In 1996, he began to represent Canadian astronauts as its Chief Astronaut. Chris held the position for four years. The following year, he was sent to Star City, Russia where he became the Director of Operations for NASA at the Yuri Gagarin Cosmonauts Training Center (GCTC) for two years. That's when he first became involved in the International Space Station activities. In Russia, he trained to be a flight engineer cosmonaut in the Soyuz TMA spacecraft and he became qualified to do spacewalks in the Russian Orlan spacesuit.
Six years after his STS-74 flight, he joined STS-100, International Space Station (ISS) assembly Flight 6A as Mission Specialist 1. They spent 11 days in space to install the upgraded version of Canadarm called Canadarm2 and Raffaello, a resupply module from Italy. It marked a historical event not only for the boy who once dreamed of walking on space like Neil Armstrong, but also for the whole of Canada which he proudly represents. Chris Hadfield became the first Canadian astronaut to do a spacewalk. He felt privileged that he was able to do it twice.
He was then back in Houston, this time as the Chief of Robotics. In three years' time, he became Chief of International Space Station Operations until 2008. Robert Thirsk's needed a back-up for the Expedition 21 so he had to train. Robert Thirsk is a fellow Canadian who now holds the longest space flight as far as Canadian record is concerned.
Next Mission: Underwater
To simulate space exploration, Chris was made commander of the NEEMO (NASA Extreme Environment Mission Operations) 14. NEEMO 14 is NASA's underwater "spacecraft." He and his crew lived and worked underwater from May 10 to 23, 2010. In order to train them to be more sensitive to extraterrestrial life, they explored the Pavilion Lake the following month. It's 420 km northeast of Vancouver and has microbialite presence. Chris was part of the team that conducted research by using "remotely operated vehicles, autonomous underwater vehicles, SCUBA divers and DeepWorker submersibles to help understand how the microbialites formed and possibly make it easier to identify potential forms of extraterrestrial life on future missions to Mars." (Source: NASA)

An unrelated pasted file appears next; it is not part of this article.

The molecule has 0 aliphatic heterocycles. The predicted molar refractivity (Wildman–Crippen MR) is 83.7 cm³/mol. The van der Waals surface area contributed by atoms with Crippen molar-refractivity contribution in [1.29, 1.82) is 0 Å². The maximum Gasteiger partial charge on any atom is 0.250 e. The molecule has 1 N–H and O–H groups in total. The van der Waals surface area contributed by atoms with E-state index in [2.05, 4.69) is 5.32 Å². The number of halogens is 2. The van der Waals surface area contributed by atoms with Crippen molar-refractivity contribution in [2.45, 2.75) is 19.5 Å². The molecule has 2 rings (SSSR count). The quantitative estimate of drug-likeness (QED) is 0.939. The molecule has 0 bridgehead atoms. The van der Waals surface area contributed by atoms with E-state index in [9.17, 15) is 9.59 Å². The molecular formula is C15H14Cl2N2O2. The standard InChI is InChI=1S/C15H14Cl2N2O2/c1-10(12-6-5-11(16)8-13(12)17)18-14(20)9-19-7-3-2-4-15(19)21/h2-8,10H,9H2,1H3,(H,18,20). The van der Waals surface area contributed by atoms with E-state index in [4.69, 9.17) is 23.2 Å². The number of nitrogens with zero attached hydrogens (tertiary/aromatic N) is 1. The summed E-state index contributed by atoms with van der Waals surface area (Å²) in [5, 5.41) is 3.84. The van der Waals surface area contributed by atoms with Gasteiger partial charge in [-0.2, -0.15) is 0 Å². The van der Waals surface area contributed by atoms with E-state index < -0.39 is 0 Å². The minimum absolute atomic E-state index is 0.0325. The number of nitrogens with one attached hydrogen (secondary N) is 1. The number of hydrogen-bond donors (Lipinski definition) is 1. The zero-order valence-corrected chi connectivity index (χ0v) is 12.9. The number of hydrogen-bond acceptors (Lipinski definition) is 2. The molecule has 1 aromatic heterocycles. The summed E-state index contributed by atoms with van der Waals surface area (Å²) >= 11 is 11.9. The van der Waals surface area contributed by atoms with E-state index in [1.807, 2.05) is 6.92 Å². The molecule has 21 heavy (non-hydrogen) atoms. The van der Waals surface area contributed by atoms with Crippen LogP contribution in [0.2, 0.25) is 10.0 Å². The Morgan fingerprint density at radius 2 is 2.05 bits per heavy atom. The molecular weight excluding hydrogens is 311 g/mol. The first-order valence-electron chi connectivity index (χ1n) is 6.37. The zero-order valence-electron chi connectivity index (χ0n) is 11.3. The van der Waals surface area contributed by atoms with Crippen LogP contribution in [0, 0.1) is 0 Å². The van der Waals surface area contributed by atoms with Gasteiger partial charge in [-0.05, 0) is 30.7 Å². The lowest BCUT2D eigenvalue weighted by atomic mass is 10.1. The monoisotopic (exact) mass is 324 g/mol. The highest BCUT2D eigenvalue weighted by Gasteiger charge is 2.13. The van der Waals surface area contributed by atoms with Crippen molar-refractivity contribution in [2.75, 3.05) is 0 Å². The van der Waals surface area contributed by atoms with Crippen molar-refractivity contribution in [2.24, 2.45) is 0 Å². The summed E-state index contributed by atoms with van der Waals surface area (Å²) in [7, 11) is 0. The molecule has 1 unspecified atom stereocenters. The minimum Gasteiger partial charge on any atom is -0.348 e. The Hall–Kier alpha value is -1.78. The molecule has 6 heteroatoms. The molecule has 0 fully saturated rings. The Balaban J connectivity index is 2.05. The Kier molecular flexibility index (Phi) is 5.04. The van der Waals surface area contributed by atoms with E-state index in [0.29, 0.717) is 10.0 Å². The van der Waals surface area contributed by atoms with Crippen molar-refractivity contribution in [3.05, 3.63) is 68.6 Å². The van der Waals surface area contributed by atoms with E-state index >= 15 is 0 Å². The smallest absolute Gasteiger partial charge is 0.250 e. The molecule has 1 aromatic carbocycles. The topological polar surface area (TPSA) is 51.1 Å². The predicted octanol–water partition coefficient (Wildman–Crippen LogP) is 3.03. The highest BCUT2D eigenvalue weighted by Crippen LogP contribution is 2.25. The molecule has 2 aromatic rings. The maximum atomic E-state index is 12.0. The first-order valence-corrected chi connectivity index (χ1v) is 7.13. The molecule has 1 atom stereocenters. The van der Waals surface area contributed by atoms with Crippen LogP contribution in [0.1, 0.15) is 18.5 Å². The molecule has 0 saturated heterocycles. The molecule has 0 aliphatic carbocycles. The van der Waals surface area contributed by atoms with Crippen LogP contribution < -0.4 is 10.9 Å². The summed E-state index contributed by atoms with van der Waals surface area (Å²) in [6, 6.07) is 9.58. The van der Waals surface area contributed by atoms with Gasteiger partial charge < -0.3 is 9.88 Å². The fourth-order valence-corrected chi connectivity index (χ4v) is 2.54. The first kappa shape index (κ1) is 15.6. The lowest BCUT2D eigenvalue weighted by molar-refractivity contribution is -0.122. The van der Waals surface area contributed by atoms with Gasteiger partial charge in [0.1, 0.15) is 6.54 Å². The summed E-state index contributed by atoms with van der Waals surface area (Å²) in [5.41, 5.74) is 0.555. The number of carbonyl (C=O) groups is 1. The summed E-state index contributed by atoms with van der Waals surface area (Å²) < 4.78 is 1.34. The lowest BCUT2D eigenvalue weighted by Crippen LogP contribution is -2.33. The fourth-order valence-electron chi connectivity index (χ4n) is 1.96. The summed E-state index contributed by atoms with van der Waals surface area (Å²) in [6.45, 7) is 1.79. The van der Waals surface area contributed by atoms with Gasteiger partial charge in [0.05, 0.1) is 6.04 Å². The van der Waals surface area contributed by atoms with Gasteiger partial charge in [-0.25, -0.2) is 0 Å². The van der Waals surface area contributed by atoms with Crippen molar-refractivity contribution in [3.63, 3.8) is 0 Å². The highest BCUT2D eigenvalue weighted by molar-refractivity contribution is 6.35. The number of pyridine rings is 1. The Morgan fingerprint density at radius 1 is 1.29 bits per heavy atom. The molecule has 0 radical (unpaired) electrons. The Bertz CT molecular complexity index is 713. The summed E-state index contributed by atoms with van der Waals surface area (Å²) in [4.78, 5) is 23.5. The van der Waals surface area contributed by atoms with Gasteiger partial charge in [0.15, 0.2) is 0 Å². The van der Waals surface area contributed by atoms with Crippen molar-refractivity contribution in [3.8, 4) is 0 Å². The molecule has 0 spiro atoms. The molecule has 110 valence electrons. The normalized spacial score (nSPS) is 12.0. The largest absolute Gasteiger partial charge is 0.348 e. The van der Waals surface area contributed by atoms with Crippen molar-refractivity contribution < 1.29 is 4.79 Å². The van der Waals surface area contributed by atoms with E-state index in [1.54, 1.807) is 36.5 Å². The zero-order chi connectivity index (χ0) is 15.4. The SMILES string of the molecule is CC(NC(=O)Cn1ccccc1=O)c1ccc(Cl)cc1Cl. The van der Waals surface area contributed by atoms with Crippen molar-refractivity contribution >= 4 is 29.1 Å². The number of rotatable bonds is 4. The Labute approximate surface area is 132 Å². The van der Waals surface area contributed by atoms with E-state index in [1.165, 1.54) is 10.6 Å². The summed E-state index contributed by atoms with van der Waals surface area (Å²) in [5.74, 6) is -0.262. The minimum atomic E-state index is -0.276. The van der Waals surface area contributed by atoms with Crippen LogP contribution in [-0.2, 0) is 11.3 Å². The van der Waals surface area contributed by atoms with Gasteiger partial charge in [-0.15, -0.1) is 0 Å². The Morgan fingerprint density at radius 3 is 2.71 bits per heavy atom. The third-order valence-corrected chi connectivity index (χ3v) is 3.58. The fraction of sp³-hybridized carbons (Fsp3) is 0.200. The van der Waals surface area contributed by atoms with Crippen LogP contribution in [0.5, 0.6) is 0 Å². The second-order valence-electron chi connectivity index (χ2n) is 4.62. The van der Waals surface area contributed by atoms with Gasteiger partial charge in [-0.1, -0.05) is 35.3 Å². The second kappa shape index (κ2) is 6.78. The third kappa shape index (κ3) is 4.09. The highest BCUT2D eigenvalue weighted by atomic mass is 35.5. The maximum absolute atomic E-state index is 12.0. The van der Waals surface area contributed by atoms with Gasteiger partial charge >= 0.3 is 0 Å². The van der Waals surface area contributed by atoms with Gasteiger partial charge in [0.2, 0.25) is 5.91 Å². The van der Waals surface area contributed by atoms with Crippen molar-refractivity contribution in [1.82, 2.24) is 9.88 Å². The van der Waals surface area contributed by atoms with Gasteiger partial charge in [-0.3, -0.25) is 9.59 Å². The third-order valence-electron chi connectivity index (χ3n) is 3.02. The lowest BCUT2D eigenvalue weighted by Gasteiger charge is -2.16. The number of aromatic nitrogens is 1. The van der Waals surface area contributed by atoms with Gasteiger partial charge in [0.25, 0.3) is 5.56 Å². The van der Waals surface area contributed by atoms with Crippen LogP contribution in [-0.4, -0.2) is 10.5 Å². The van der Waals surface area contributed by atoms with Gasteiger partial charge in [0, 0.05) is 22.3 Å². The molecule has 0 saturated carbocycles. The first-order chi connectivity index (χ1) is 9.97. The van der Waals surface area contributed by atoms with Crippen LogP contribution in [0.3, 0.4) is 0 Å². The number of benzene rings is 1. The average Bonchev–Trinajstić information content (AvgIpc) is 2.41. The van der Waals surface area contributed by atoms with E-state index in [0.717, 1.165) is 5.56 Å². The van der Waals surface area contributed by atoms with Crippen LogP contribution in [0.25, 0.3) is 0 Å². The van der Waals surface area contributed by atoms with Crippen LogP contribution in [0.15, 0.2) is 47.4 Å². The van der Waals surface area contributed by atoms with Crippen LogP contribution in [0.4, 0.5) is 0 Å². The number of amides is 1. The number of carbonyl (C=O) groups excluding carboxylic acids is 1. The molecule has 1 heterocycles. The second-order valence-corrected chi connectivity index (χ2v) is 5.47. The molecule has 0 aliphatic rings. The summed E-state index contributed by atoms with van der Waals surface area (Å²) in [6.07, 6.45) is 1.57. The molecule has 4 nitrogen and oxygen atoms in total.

Before the year ended, Prime Minister Harper announced that Chris will be a part of Expedition 34/35.
Living in Space
Two years later, on 19 December 2012, Chris went aboard the Russian Soyuz to live in space for six months. This would be the third time for him to go to space. Unlike his first two space flights, Expedition 34/35 required him to stay in space for a much longer period of time. Not only that, he will be commanding the crew during the last 3 months of his stay there. He is the first Canadian to be tasked to lead the space crew in the history of space exploration. They are bound for the International Space Station to do many things, which he enumerates below during a pre-flight interview:
"One of the experiments we have on board is called Vascular [Cardiovascular Health Consequences of Long-Duration Space Flight], and it’s looking at what happens to the cardiovascular system when you live in an environment like that... We have an experiment called Microflow [Microflow technology demonstration] that used to be a big piece of equipment installed at a hospital, they would try to figure out how can we actually sample the crew member’s blood while they’re in orbit and get looking at the individual cellular level, as a result, have got it down to the size of a toaster...The final piece I want to talk to you about is the aging process; the loss of bone and the loss of muscle strength it is so rapid for astronauts in space. It’s as if you spent months, years, or even decades on Earth, happens in just a few months in orbit. Using changes in exercise and changes in diet, we have basically found a way to beat that type of osteoporosis so that we can have crews that used to come back with significant bone loss, now come back basically with no bone loss at all." (Source: NASA)
When he took over the ISS command, the Queen of Canada, Elizabeth II, personally sent him the following words of congratulations: "I am pleased to transmit my personal best wishes, and those of all Canadians, to Colonel Christopher Hadfield as he takes command of the International Space Station."
Keeping in Touch through YouTube, Twitter, and Facebook and Sharing Photos
In a nutshell, their mission in space is more than just exploring the universe; it’s exploring possibilities of enabling man to live and thrive beyond the Earth. As an astronaut, he felt compelled to let others see what he was privileged to behold in space.
What he did was share his breathtaking snapshots of the view from outer space in his Tumblr blog. The result was overwhelming. His photos elicited waves of appreciation from people all over the world who, in one way or another, have been moved beyond words by his photos.